How to introduce a minimum wage without raising unemployment

Over at the Adam Smith Institute, Sam Bowman is discussing the minimum wage again. However, as is always the case in minimum wage arguments, supporters of a legal price floor are quick to point out that the introduction of the minimum wage in the UK was not accompanied by rising unemployment, as economic theory would suggest. What explains the labour market's seeming resilience in the face of what should be a very bad policy?

A quick summary of what theory says should happen might help. In theory, the market price is the price that ‘clears the market’: everybody who would be willing to sell at that price finds a buyer and everyone who would buy at that price can do so. At a price higher than the market price, more sellers would enter the market, while more buyers would be deterred, so ‘the market would not clear’: there would be an excess of supply relative to demand. In labour market terms, that means that there would be more would be more workers and fewer jobs, which means unemployment.

Looking at it from a different perspective, economic theory tells us that wages should equal the marginal product of the worker. If I can produce £6/hour worth of value to your company, it is worth you paying me £5.95/hour to work for you, but not £6.05/hour. Thus, a minimum wage set higher than my marginal productivity does not increase my wages; it just renders me unemployable.

So how come millions of workers with low productivity did not swell the ranks of the unemployed as a result of introducing the minimum wage? There are three possible reasons that come to mind.

The first is the stickiness of labour markets that results from other government intervention. In the short-term, it may be cheaper to increase a person's wages to a level that is higher than their productivity than to make them redundant. This is particularly true if they have been in the same job for a long time: redundancy payments would be high, while they may be expected to retire or move on soon. So in the short term the impact may be softened.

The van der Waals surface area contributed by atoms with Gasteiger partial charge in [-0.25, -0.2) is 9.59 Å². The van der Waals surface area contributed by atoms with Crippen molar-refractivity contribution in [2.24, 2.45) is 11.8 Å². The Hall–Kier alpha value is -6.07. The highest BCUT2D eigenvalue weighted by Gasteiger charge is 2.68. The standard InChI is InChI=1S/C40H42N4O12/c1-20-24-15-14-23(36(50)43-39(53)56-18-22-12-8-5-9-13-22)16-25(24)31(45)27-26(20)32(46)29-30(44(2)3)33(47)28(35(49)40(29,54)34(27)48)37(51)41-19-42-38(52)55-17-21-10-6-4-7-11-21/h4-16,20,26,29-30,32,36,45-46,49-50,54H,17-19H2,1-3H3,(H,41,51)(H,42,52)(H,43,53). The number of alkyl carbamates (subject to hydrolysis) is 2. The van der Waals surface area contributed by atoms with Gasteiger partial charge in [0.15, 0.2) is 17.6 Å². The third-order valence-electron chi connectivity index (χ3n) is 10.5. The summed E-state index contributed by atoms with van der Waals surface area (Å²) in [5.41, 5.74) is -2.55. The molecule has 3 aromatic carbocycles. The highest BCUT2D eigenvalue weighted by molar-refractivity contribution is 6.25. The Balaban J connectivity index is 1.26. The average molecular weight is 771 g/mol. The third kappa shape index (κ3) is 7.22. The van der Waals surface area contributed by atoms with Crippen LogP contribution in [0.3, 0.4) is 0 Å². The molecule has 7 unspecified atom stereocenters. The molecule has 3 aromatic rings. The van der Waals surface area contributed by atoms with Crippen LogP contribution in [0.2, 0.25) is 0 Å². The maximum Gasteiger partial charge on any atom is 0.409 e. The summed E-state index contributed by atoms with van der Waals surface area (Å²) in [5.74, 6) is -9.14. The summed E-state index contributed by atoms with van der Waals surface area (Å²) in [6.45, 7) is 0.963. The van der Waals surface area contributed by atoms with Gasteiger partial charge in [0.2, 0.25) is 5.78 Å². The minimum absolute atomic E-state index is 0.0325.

Secondly, if the minimum price floor is set below the market price, it will not affect supply or demand (or, for that matter, wages!). If, when it was introduced, very few workers in the UK had a marginal productivity of below £3.52/hour, it would not have had a discernable impact: it would, in fact, have been nothing more than a hollow gesture intended to burnish the socialist credentials of the New Labour government (imagine!).

Thirdly, as welfare economics teaches us, what matters to a person considering changing their employment is the next best alternative. In the case of the UK, the real minimum wage is not necessarily the legal minimum, but the amount that one would receive in benefits if one were not working. Housing Benefit alone can be worth around £5 or £6 an hour. Thus, for the poorest and least-skilled in our society, working only ceases to be the next best alternative once the wage they can command rises above the level of out-of-work benefits.

It is not beyond imagination that the Labour government knew this, and deliberately introduced the minimum wage at a low level as a Trojan horse, enabling them to prove that it caused no harm before ramping it up to levels that would impact upon employment. One needs to bear in mind that the Labour government helped create a spectacular economic bubble during their time in government. With the amount of deficit spending and monetary expansion they indulged in, the real question should be why we didn't have full employment.

Of course, all booms turn to bust. There are now 2.5 million unemployed in the UK, yet the government still refuses to abolish the minimum wage or even to consider less controversial options such scrapping it for under 25s or freezing the rate. Don't expect those unemployment figures to fall quickly.

The answer to your question of why unemployment remained so high is obvious - I'm sure you're aware of the structural problem but let's spell it out. On the demand side high levels of unemployment benefit and 'incapacity' benefit as you point out. On the supply side - very poor (state) education system meaning potential employees are inadequate for the jobs offered, high levels of job-destroying taxation (so-called National Insurance, Income Tax, Corporation Tax, VAT) and extremely high levels of job-destroying regulation in the labour market and in specific sectors. Given this situation, however, it's unlikely that reducing the minimum wage would significantly reduce unemployment without supply-side reforms and reduction of transer payments. That's not to say, of course, that the national minimum wage ought not be scrapped forthwith. At the very least there should be greater flexibility - the absurdity of the 'national' aspect are manifest given the huge differentials in the labour market between London and the South East and other regions. The minimum wage is probably encouraging migration between regions - something that would not be reflected in national employment statistics either. As to wage rates, you make an excellent point - like other socialistic measures this is indeed a Trojan Horse. Let's try an experiment - set the minimum wage at £20/hour and see the impact on unemployment then!